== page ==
I got a chance to talk with a new neighbor yesterday. We discovered pretty quickly that her college room mate dated a guy I graduated Cheshire High School with. Cheshire High School isn’t big and neither is my home town. With all of the millions of people in South Florida, it seems unusual but not an extraordinary connection.
An extraordinary example of happenstance took place just after I had moved myself to Southern California from Cheshire, back in 1993. Shortly after arriving in California I ventured up to Venice because I had always wanted to see the gym on the beach where Arnold Schwartzenegger pumped iron. As I approached the beach from the parking lot I came face to face with a friend from Cheshire that I had worked with at Dunkin’ Donuts while in High School.
The distance from Venice, CA to Cheshire, CT is about 2,900 miles.
It’s that six Degrees of separation thing at work. That fad prompted scientists built a website called the Oracle of Bacon that proved that all actors in Hollywood are connected to Kevin Bacon on average by not 6 but just 2.95 steps.
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I believe there are way more undiscovered connections happening at any moment than we are ever aware of. Like how my in-laws discovered that they had actually lived in the same apartment building for years prior to their first meeting at a party in Manhattan. They’ve been married over 50 years now. It makes you think that there must be something moving us toward connecting with each other.
So, as I was thinking about my new neighbor and our mutual friend from Cheshire, I wondered if discovering connections warrants another connection. Should look him up on Facebook?
Are all hometowns constantly connecting their former inhabitants back to it, like Cheshire seems to do to me?
How can a little town of 30,000 people spread connections like the diaspora?
If you look up Cheshire, CT on Wikipedia it lists people of note. One of them, journalist John Chamberlain, was a columnist and well-known book reviewer for the New York Times. I happened to know this man because he was married to my beloved dance instructor (also of note), Ernestine Stodelle. For ten years I used to listen to Mr. Chamberlain tick-tick-ticking away on his electric typewriter upstairs from where we danced in that beautiful studio they had converted from a barn off North Brooksvale road.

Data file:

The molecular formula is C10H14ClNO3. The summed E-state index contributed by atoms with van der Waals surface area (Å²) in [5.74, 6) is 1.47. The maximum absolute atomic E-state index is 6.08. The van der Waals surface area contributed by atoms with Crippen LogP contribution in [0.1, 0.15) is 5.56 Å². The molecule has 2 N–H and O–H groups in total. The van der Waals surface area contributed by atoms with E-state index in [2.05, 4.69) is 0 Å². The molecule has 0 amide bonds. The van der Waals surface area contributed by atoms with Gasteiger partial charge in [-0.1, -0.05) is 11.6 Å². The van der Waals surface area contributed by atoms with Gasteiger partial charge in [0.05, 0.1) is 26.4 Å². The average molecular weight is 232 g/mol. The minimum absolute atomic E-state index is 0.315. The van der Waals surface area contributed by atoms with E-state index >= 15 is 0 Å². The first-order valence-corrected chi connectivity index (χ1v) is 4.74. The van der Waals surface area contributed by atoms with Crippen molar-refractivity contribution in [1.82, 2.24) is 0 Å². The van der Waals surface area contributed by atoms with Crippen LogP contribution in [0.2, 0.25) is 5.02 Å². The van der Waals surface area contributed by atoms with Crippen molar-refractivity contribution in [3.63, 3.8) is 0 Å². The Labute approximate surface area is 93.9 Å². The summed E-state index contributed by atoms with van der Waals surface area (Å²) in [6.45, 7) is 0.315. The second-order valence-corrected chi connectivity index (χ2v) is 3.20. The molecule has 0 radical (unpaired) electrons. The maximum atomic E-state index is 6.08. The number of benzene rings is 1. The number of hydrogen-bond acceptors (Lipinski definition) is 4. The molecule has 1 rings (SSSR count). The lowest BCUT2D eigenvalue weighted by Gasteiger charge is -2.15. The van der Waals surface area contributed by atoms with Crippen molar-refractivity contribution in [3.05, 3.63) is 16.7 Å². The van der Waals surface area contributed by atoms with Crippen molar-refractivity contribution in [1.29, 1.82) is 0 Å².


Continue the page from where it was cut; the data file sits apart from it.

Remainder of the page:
Then I discovered a negative connection. It turns out that Ernestine had been married previously to famous Russian theatrical director Theodore Komisarjevsky, whose grandson by adoption is Joshua Komisarjevsky, one of the perpetrators convicted for the Cheshire, Connecticut, home invasion murders in 2007. So, sadly, I find myself less than three degrees separated from that horrible event in my hometown’s history, too.
Now that technology makes us more aware of our connections and how many we have (think mutual friends on Facebook, or that column that says ‘people you may know’ is a little uncanny) – how do you feel about all those connections? Are you, like me, always finding connections with people you meet, too? Or sometimes, as in the case in of bad connections, they can feel uncomfortable. I don’t like knowing that Ernestine was connected to tragedy even though it had nothing to do with her.
Despite a positive or negative outcome, I’ve always thought that chance connections are little gifts from the universe – an opportunity that allows for a connection that can lead you down one path versus the other.
I have never forgotten a particular moment when I was 15 years old, I dialed a wrong number and by chance ended up talking to a friend of a friend. I never would have called this boy otherwise because at the time I thought he was pretty annoying. But that first conversation sparked what became a long friendship, which eventually led to a serious relationship that, like all serious relationships change the trajectory of your life and ultimately who you become. I don’t think that he ever believed that I had dialed a wrong number – he thought it was an excuse I had made for calling him up, but I know it was the law of connection at work.